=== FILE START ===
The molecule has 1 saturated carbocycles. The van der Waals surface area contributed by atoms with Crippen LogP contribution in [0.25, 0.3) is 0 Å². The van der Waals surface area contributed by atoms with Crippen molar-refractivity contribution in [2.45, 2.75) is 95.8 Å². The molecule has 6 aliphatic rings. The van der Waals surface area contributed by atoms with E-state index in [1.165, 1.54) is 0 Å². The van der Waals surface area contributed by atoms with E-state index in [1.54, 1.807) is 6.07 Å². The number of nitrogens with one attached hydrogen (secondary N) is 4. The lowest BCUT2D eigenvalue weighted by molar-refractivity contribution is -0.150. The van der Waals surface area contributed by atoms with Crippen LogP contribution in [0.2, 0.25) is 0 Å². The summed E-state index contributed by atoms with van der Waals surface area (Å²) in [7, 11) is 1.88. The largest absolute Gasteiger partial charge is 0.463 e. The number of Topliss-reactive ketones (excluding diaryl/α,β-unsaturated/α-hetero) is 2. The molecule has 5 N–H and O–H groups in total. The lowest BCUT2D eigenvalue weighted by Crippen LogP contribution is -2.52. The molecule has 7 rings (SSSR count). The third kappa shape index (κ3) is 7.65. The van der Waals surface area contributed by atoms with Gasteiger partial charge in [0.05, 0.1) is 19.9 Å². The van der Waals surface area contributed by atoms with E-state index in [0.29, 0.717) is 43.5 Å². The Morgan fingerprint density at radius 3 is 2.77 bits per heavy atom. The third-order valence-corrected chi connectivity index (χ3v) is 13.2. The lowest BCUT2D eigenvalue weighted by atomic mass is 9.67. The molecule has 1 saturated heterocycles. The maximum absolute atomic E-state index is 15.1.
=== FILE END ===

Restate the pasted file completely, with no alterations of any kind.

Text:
The molecule has 1 saturated carbocycles. The van der Waals surface area contributed by atoms with Crippen LogP contribution in [0.25, 0.3) is 0 Å². The van der Waals surface area contributed by atoms with Crippen molar-refractivity contribution in [2.45, 2.75) is 95.8 Å². The molecule has 6 aliphatic rings. The van der Waals surface area contributed by atoms with E-state index in [1.165, 1.54) is 0 Å². The van der Waals surface area contributed by atoms with E-state index in [1.54, 1.807) is 6.07 Å². The number of nitrogens with one attached hydrogen (secondary N) is 4. The lowest BCUT2D eigenvalue weighted by molar-refractivity contribution is -0.150. The van der Waals surface area contributed by atoms with Crippen LogP contribution in [0.2, 0.25) is 0 Å². The summed E-state index contributed by atoms with van der Waals surface area (Å²) in [7, 11) is 1.88. The largest absolute Gasteiger partial charge is 0.463 e. The number of Topliss-reactive ketones (excluding diaryl/α,β-unsaturated/α-hetero) is 2. The molecule has 5 N–H and O–H groups in total. The lowest BCUT2D eigenvalue weighted by Crippen LogP contribution is -2.52. The molecule has 7 rings (SSSR count). The third kappa shape index (κ3) is 7.65. The van der Waals surface area contributed by atoms with Gasteiger partial charge in [0.05, 0.1) is 19.9 Å². The van der Waals surface area contributed by atoms with E-state index in [0.29, 0.717) is 43.5 Å². The Morgan fingerprint density at radius 3 is 2.77 bits per heavy atom. The third-order valence-corrected chi connectivity index (χ3v) is 13.2. The lowest BCUT2D eigenvalue weighted by atomic mass is 9.67. The molecule has 1 saturated heterocycles. The maximum absolute atomic E-state index is 15.1.